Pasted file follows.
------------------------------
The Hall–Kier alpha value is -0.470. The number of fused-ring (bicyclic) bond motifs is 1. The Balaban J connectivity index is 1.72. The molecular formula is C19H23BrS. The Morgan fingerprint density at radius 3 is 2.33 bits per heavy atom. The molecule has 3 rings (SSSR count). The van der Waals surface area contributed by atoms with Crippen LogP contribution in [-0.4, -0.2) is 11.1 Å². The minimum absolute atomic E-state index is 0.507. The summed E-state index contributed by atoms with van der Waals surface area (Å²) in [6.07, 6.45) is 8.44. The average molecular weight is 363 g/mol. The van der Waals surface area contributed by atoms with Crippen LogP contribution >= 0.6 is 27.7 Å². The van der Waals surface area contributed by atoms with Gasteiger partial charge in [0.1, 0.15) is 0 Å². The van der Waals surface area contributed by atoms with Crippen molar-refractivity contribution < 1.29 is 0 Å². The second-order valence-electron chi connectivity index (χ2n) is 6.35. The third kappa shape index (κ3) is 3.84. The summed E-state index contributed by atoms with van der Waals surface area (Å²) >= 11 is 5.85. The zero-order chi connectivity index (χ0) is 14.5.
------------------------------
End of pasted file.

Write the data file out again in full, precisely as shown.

The Hall–Kier alpha value is -0.470. The number of fused-ring (bicyclic) bond motifs is 1. The Balaban J connectivity index is 1.72. The molecular formula is C19H23BrS. The Morgan fingerprint density at radius 3 is 2.33 bits per heavy atom. The molecule has 3 rings (SSSR count). The van der Waals surface area contributed by atoms with Crippen LogP contribution in [-0.4, -0.2) is 11.1 Å². The minimum absolute atomic E-state index is 0.507. The summed E-state index contributed by atoms with van der Waals surface area (Å²) in [6.07, 6.45) is 8.44. The average molecular weight is 363 g/mol. The van der Waals surface area contributed by atoms with Crippen LogP contribution >= 0.6 is 27.7 Å². The van der Waals surface area contributed by atoms with Gasteiger partial charge in [0.1, 0.15) is 0 Å². The van der Waals surface area contributed by atoms with Crippen molar-refractivity contribution < 1.29 is 0 Å². The second-order valence-electron chi connectivity index (χ2n) is 6.35. The third kappa shape index (κ3) is 3.84. The summed E-state index contributed by atoms with van der Waals surface area (Å²) >= 11 is 5.85. The zero-order chi connectivity index (χ0) is 14.5.